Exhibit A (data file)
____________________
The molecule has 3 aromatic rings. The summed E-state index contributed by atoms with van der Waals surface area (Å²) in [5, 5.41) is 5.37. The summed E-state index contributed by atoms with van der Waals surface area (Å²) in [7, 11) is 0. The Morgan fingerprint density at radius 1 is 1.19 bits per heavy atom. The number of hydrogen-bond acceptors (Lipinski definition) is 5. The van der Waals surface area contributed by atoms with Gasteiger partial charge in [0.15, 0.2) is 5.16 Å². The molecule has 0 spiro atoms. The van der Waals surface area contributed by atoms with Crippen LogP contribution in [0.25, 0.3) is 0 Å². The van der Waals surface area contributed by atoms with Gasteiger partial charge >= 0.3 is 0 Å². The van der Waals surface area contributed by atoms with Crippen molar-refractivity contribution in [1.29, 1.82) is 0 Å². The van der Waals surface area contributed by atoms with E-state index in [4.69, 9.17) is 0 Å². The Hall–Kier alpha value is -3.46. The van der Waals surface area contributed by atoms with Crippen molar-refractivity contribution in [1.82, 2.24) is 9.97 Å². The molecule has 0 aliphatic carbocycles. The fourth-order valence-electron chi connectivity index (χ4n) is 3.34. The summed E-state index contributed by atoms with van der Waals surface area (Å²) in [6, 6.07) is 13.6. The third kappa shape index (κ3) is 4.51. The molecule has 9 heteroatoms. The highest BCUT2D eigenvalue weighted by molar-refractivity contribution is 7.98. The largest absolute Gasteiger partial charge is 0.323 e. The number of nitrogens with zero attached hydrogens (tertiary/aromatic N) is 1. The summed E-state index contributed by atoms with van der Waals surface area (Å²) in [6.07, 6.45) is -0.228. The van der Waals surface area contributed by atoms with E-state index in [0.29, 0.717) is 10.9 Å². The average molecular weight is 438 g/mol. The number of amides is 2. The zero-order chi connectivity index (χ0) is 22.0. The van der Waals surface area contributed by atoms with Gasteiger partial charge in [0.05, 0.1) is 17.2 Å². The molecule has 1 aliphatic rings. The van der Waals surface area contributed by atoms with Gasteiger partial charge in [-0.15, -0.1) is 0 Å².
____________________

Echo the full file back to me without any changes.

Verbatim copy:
The molecule has 3 aromatic rings. The summed E-state index contributed by atoms with van der Waals surface area (Å²) in [5, 5.41) is 5.37. The summed E-state index contributed by atoms with van der Waals surface area (Å²) in [7, 11) is 0. The Morgan fingerprint density at radius 1 is 1.19 bits per heavy atom. The number of hydrogen-bond acceptors (Lipinski definition) is 5. The van der Waals surface area contributed by atoms with Gasteiger partial charge in [0.15, 0.2) is 5.16 Å². The molecule has 0 spiro atoms. The van der Waals surface area contributed by atoms with Crippen LogP contribution in [0.25, 0.3) is 0 Å². The van der Waals surface area contributed by atoms with Gasteiger partial charge >= 0.3 is 0 Å². The van der Waals surface area contributed by atoms with Crippen molar-refractivity contribution in [1.29, 1.82) is 0 Å². The van der Waals surface area contributed by atoms with E-state index in [4.69, 9.17) is 0 Å². The Hall–Kier alpha value is -3.46. The van der Waals surface area contributed by atoms with Crippen molar-refractivity contribution in [1.82, 2.24) is 9.97 Å². The molecule has 0 aliphatic carbocycles. The fourth-order valence-electron chi connectivity index (χ4n) is 3.34. The summed E-state index contributed by atoms with van der Waals surface area (Å²) in [6, 6.07) is 13.6. The third kappa shape index (κ3) is 4.51. The molecule has 9 heteroatoms. The highest BCUT2D eigenvalue weighted by molar-refractivity contribution is 7.98. The largest absolute Gasteiger partial charge is 0.323 e. The number of nitrogens with zero attached hydrogens (tertiary/aromatic N) is 1. The summed E-state index contributed by atoms with van der Waals surface area (Å²) in [6.07, 6.45) is -0.228. The van der Waals surface area contributed by atoms with E-state index in [0.29, 0.717) is 10.9 Å². The average molecular weight is 438 g/mol. The number of amides is 2. The zero-order chi connectivity index (χ0) is 22.0. The van der Waals surface area contributed by atoms with Gasteiger partial charge in [0.05, 0.1) is 17.2 Å². The molecule has 1 aliphatic rings. The van der Waals surface area contributed by atoms with Gasteiger partial charge in [-0.15, -0.1) is 0 Å².